There are more than 5 million Americans with complex communication needs who cannot rely on speech and/or writing to communicate, including children and adults with developmental, acquired, and degenerative disabilities. Without functional communication, they are severely restricted in all aspects of life – education, employment, healthcare, and community living.
To address this unmet need, the National Institute on Disability, Independent Living and Rehabilitation Research (NIDILRR) has awarded a $4.6 million, five-year grant to Penn State University for the Rehabilitation Engineering Research Center on Augmentative and Alternative Communication (The RERC on AAC). The new center will conduct research, develop new technology, and provide training and dissemination to improve communication outcomes for children and adults with complex communication needs. As Dr. Janice Light (The Hintz Family Endowed Chair at Penn State, and the Principal Investigator of the RERC on AAC) explained: “Our vision is to ensure that all individuals, including those with the most severe disabilities, have access to effective augmentative and alternative communication strategies, techniques, and interventions so they can realize their basic human right of communication”.
Dr. Janice Light (Penn State University) is the Principal Investigator for the new RERC on AAC
The newly funded RERC on AAC (2020-25) will bring together an outstanding team, including Dr. Janice Light and Dr. David McNaughton (Penn State University, University Park, PA), Dr. Susan Fager (Madonna Rehabilitation Hospital, Lincoln, NE), and Dr. Heidi Koester (Koester Performance Research, Ann Arbor, MI).
Dr. Susan Fager (Madonna Rehabilitation Hospital) will investigate new AAC technologies (photo credits)
The RERC on AAC will improve education, employment, healthcare, and community living outcomes for individuals who require augmentative and alternative communication (AAC) through research, development, training, and dissemination activities.
Research Project Goals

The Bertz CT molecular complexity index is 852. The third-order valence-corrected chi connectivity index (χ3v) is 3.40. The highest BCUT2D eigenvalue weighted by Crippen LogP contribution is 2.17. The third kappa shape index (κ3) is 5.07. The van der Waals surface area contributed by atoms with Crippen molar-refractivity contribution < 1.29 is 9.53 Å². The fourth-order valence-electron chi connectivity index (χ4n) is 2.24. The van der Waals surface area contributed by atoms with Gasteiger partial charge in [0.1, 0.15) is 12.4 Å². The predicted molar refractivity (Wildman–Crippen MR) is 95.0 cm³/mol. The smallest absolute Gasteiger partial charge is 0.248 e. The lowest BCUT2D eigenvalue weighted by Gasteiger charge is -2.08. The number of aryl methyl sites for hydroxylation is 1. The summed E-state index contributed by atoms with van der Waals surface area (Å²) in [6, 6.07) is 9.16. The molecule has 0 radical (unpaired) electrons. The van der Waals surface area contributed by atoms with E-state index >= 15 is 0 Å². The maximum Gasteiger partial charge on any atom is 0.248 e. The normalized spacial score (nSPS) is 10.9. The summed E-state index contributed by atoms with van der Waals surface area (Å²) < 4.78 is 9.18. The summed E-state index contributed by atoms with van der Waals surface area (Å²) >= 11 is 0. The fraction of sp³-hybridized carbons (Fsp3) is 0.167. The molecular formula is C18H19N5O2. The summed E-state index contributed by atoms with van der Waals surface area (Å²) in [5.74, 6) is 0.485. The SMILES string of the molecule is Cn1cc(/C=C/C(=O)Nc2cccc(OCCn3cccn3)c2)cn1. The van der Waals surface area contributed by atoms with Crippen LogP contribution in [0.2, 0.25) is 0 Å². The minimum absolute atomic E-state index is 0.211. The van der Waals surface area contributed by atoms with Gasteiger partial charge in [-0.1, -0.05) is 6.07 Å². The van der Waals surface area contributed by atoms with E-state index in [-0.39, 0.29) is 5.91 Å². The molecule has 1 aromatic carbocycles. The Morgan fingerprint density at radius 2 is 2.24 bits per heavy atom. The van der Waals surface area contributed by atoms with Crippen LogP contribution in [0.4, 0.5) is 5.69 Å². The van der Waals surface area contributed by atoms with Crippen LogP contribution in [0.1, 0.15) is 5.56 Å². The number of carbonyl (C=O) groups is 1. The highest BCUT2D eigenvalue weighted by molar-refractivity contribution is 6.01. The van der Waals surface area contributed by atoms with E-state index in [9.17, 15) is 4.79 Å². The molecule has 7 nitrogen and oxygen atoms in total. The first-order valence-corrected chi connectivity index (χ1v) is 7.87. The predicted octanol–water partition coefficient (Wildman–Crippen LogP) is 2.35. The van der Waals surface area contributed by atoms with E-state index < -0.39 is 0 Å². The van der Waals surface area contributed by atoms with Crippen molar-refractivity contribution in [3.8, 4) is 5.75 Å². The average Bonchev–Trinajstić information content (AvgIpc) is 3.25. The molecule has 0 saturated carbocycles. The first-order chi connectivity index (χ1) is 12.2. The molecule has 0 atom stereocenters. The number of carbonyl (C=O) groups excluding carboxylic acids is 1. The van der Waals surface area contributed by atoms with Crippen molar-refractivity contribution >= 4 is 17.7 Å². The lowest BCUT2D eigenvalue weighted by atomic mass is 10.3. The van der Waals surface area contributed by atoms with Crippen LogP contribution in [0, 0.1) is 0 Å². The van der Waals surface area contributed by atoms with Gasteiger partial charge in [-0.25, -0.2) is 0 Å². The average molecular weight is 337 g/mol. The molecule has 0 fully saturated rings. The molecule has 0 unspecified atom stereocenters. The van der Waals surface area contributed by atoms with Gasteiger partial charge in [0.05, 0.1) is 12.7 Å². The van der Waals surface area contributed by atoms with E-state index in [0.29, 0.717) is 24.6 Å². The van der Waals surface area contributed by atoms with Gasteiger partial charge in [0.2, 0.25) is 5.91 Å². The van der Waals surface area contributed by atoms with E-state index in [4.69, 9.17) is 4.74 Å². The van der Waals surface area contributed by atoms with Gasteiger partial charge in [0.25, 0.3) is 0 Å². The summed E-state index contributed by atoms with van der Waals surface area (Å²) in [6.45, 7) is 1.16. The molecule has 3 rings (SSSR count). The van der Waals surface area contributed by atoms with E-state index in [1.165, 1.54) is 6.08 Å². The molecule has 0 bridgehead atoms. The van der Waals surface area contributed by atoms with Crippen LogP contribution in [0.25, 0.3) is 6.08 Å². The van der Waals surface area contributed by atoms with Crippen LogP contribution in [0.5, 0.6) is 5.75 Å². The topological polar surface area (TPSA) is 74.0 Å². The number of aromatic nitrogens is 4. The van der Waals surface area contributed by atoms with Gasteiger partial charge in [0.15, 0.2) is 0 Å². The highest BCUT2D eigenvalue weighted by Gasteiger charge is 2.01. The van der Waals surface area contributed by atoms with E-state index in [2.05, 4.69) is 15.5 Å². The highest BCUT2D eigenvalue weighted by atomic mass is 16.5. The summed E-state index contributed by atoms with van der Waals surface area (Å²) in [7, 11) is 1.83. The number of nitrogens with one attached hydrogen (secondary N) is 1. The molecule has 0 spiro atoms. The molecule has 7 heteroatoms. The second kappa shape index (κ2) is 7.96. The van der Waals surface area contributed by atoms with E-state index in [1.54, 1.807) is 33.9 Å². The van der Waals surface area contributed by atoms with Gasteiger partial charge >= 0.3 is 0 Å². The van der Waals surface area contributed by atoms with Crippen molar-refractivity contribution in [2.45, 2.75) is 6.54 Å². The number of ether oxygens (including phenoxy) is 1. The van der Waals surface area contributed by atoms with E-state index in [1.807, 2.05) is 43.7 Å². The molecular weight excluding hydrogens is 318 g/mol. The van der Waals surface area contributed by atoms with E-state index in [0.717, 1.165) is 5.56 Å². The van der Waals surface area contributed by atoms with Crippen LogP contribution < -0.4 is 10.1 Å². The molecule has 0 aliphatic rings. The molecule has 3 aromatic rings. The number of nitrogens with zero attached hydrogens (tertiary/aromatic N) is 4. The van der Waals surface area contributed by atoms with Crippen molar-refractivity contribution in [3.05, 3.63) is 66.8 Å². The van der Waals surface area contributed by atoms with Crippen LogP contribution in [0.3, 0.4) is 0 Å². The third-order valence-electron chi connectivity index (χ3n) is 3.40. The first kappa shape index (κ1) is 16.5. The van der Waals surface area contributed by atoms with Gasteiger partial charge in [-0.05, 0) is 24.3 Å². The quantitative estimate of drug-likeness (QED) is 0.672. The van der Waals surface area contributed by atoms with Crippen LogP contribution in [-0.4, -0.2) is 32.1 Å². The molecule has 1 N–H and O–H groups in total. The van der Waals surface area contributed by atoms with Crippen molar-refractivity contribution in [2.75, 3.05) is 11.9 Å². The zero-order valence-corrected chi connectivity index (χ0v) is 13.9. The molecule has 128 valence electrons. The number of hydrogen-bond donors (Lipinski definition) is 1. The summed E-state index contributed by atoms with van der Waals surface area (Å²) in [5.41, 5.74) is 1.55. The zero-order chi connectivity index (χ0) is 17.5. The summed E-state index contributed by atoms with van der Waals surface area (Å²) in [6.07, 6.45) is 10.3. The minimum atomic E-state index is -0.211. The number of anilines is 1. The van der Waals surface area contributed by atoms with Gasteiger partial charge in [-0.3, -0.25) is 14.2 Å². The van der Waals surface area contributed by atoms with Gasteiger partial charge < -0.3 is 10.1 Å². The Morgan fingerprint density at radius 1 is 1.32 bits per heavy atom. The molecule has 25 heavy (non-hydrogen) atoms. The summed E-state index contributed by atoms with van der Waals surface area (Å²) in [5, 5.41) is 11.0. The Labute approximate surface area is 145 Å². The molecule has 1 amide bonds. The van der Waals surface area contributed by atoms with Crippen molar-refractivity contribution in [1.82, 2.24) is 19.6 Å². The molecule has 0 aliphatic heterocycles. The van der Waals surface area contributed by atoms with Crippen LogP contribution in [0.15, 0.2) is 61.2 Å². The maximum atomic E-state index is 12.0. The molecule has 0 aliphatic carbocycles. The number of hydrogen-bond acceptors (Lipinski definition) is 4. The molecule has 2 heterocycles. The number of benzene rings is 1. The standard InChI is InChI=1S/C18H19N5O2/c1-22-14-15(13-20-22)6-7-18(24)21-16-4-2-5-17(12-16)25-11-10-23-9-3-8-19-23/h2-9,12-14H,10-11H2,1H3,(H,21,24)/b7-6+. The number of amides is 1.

- to increase participation in employment and community living for individuals with developmental disabilities and complex communication needs (e.g., autism spectrum disorders, cerebral palsy, Down syndrome, intellectual and developmental disabilities);
- To improve literacy outcomes for individuals with complex communication needs;
- To improve AAC user interface displays to reduce learning demands and improve communication performance.
Technology Development Project Goals
- To improve service delivery in alternative access for individuals with severe motor impairments;
- To provide more effective and efficient access to AAC technology for individuals with severe motor impairments through integrated use of electromyography and brain-computer interface;
- Todevelop and evaluate new AAC technology that empowers individuals who use AAC with the means to train unfamiliar partners.
Training and Dissemination Projects
- Mentored research and lab experiences
- Rehabilitation engineering student capstone experiences
- AAC doctoral student think tanks
- AAC Learning Center to provide online educational resources
- State of the Science in AAC conference
- Broad-based dissemination
Dr. David McNaughton (Penn State University) with Dr. Tracy Rackensperger (University of Georgia) at the 2018 RERC on AAC State of the Science conference
For additional information please contact Dr. David McNaughton at firstname.lastname@example.org